Dry Forest This forest type typically experiences an annual hard
dry season. The average rainfall is sufficient enough to promote growth
of trees, but these tree and plant species must be able to withstand periods
of low precipitation and moisture. Many of the tree species in dry forest
are also deciduous. During the driest months these species will drop their
leaves much in the same manner that northern deciduous forest species loose
their leaves in the fall and winter. This dry season leaf-drop reduces the
water needs of the plant, as there is no evapotranspiration through the
leaves. Much of the dry forests of Mexico and Central America have been
converted into cattle ranches and planted in exotic grasses. These introduced
plant species provide forage for livestock, but in turn, change the habitat,
and displace native forest species. These native plant species are what
comprise the forest habitat needed for both the plants and animals that
form the dry forest ecosystem.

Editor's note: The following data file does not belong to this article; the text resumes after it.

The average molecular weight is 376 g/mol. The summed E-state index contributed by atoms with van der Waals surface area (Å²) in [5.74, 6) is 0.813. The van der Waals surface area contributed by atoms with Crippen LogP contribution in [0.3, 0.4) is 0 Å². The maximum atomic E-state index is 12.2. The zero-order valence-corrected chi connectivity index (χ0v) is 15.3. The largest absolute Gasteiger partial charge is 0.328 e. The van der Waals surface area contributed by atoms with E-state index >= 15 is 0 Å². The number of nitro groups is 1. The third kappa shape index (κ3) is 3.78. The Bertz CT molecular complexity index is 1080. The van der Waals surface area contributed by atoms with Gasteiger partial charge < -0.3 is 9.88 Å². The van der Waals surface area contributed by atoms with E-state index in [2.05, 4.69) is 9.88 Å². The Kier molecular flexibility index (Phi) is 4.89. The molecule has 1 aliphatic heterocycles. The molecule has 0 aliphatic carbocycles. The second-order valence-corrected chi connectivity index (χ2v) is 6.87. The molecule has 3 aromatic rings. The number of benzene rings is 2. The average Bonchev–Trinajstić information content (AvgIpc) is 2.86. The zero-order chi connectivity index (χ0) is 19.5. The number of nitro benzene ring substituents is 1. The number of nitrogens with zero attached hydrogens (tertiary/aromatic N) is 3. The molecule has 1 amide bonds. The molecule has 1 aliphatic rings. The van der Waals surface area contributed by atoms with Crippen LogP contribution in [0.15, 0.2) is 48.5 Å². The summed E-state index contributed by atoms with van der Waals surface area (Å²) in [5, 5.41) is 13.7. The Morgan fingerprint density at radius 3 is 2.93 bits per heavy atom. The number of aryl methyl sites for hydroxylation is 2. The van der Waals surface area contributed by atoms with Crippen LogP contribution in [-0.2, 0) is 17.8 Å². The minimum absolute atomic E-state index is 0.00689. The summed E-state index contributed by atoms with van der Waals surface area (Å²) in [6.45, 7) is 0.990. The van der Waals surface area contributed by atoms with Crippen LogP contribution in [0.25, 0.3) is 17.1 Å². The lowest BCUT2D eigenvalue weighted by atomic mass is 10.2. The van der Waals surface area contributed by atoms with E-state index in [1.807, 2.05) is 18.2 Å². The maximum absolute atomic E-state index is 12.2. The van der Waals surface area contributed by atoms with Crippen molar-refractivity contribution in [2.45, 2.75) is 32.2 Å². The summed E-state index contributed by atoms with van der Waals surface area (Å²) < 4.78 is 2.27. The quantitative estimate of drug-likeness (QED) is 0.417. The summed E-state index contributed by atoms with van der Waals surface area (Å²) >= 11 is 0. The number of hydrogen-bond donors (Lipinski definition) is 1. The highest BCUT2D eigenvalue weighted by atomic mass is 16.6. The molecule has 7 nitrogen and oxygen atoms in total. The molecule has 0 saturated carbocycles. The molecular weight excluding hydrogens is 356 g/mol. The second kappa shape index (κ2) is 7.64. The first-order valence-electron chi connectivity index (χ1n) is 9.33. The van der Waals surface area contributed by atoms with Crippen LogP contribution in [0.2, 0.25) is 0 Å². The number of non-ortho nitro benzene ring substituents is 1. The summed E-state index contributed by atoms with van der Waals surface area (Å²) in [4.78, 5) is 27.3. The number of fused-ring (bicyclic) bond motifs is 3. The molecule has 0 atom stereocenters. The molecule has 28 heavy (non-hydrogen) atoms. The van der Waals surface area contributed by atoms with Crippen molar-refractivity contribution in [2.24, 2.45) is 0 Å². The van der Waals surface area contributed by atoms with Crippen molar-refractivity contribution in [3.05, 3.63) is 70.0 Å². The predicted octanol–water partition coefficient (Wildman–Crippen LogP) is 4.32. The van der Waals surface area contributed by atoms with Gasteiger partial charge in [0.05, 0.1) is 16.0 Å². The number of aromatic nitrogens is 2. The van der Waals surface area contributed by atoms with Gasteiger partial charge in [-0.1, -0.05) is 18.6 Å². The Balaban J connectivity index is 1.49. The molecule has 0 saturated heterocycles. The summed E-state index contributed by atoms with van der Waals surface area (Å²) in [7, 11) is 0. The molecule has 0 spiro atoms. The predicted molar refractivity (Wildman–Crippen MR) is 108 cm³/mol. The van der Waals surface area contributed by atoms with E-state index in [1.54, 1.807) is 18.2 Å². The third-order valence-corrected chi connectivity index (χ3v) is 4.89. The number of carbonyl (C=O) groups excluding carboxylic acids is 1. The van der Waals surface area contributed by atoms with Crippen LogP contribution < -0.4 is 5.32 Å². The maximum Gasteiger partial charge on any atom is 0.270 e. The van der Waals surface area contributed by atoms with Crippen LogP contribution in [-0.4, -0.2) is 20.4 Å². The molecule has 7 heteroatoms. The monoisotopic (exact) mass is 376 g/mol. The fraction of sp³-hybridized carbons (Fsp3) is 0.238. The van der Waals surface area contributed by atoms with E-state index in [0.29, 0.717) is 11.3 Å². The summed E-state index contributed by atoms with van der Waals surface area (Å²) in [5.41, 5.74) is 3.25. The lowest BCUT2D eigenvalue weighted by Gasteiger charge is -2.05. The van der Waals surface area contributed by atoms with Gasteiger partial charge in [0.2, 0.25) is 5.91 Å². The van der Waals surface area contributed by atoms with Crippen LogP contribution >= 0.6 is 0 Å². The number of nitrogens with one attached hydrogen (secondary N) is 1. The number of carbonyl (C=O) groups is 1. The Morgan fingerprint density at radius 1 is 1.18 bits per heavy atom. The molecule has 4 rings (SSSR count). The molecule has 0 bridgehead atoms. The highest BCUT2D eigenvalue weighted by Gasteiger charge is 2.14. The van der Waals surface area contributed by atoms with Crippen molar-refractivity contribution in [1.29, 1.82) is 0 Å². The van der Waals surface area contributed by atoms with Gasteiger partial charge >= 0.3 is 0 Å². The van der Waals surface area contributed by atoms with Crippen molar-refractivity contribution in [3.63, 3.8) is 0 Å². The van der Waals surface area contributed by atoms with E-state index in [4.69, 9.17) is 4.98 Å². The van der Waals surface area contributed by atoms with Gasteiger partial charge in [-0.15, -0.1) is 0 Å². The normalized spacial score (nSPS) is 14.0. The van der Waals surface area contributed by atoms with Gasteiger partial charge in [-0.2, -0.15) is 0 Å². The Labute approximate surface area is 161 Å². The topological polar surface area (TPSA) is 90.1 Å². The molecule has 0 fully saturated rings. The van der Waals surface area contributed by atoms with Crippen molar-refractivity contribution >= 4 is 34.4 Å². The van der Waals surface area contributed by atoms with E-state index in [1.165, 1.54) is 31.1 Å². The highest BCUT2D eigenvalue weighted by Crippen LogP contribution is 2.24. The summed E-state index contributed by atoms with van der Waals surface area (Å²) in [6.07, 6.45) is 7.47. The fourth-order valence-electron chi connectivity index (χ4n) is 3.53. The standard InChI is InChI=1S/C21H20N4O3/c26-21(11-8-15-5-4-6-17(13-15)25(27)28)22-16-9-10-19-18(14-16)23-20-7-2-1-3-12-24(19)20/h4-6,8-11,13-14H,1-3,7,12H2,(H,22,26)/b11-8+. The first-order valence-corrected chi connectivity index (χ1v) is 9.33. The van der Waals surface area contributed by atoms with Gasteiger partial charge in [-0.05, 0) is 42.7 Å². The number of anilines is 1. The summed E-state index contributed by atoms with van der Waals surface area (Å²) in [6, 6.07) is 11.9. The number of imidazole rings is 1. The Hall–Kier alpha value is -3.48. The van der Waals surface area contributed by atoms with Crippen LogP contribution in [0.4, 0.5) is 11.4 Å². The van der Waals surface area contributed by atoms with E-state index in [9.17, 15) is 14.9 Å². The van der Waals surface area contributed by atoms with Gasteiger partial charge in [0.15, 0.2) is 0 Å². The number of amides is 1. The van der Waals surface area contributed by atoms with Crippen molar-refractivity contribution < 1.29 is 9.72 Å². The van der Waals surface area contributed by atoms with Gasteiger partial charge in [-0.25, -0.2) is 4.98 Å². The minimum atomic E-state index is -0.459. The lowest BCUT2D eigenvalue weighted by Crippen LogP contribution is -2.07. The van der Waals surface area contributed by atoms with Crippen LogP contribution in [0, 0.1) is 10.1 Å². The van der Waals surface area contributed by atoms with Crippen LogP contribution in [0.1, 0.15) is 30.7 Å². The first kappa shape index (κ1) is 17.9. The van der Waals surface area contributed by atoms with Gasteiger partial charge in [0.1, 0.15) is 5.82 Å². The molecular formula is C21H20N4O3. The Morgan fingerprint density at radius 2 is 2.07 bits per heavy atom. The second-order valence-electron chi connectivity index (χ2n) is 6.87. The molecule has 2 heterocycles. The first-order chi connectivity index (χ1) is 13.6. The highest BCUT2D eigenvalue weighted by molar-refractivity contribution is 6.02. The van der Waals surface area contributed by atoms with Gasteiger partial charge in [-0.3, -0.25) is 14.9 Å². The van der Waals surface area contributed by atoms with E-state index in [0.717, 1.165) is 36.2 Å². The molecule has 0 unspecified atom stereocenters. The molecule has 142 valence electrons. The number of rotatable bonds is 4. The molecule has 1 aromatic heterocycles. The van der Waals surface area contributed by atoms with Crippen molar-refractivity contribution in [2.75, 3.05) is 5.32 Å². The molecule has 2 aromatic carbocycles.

The Yellow-naped Parrot (Amazona auropalliata) is one of several parrot and parakeet species occurring in the region. Yellow-napes are a larger type amazon parrot. They are not nearly as numerous as the smaller, and more screeching White-fronted Parrot. Yellow-napes have a rich tonal voice, it is truly one of the more evocative sounds of the dry forest. Amazon Parrots such as the Yellow-naped are prized as pets, and when young can learn a variety of sounds and words. Pressures such as capture for the pet trade and habitat loss, are threatening many species of parrots with extinction. Certain species of parrots from South America are on the verge of extinction, others such as the Spix's Macaw, only exist in Zoos and private collections.